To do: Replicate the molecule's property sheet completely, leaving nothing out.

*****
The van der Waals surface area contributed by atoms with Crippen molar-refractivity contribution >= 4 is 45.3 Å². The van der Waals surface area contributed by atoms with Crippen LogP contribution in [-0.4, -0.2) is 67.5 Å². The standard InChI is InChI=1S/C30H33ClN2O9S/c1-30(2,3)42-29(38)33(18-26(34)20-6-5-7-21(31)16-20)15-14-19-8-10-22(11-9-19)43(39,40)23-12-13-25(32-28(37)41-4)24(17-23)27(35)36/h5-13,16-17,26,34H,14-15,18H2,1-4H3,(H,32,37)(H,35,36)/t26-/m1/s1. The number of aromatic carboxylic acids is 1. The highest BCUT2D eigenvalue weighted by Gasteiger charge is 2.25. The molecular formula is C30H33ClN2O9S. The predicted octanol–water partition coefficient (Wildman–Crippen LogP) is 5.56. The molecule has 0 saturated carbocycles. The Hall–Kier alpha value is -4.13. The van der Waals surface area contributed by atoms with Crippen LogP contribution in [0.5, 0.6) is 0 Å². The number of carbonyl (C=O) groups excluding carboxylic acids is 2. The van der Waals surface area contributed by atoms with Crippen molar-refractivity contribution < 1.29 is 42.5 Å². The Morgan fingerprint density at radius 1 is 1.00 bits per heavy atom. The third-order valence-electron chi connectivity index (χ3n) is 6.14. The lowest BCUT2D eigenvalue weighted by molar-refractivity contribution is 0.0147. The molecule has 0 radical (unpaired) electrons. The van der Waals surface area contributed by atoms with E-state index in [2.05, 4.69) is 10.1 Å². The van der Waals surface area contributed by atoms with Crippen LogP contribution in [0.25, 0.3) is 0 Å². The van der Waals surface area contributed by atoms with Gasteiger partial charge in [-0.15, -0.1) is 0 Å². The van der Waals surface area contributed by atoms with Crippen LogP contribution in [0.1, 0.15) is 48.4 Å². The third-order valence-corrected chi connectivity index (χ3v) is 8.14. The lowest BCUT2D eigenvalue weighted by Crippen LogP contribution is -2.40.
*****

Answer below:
The van der Waals surface area contributed by atoms with Crippen molar-refractivity contribution >= 4 is 45.3 Å². The van der Waals surface area contributed by atoms with Crippen LogP contribution in [-0.4, -0.2) is 67.5 Å². The standard InChI is InChI=1S/C30H33ClN2O9S/c1-30(2,3)42-29(38)33(18-26(34)20-6-5-7-21(31)16-20)15-14-19-8-10-22(11-9-19)43(39,40)23-12-13-25(32-28(37)41-4)24(17-23)27(35)36/h5-13,16-17,26,34H,14-15,18H2,1-4H3,(H,32,37)(H,35,36)/t26-/m1/s1. The number of aromatic carboxylic acids is 1. The highest BCUT2D eigenvalue weighted by Gasteiger charge is 2.25. The molecular formula is C30H33ClN2O9S. The predicted octanol–water partition coefficient (Wildman–Crippen LogP) is 5.56. The molecule has 0 saturated carbocycles. The Hall–Kier alpha value is -4.13. The van der Waals surface area contributed by atoms with Crippen LogP contribution in [0.5, 0.6) is 0 Å². The number of carbonyl (C=O) groups excluding carboxylic acids is 2. The van der Waals surface area contributed by atoms with Crippen molar-refractivity contribution < 1.29 is 42.5 Å². The Morgan fingerprint density at radius 1 is 1.00 bits per heavy atom. The third-order valence-electron chi connectivity index (χ3n) is 6.14. The lowest BCUT2D eigenvalue weighted by molar-refractivity contribution is 0.0147. The molecule has 0 radical (unpaired) electrons. The van der Waals surface area contributed by atoms with E-state index in [2.05, 4.69) is 10.1 Å². The van der Waals surface area contributed by atoms with Crippen LogP contribution in [0.25, 0.3) is 0 Å². The van der Waals surface area contributed by atoms with Gasteiger partial charge in [-0.15, -0.1) is 0 Å². The van der Waals surface area contributed by atoms with Crippen LogP contribution in [0.1, 0.15) is 48.4 Å². The third-order valence-corrected chi connectivity index (χ3v) is 8.14. The lowest BCUT2D eigenvalue weighted by Crippen LogP contribution is -2.40.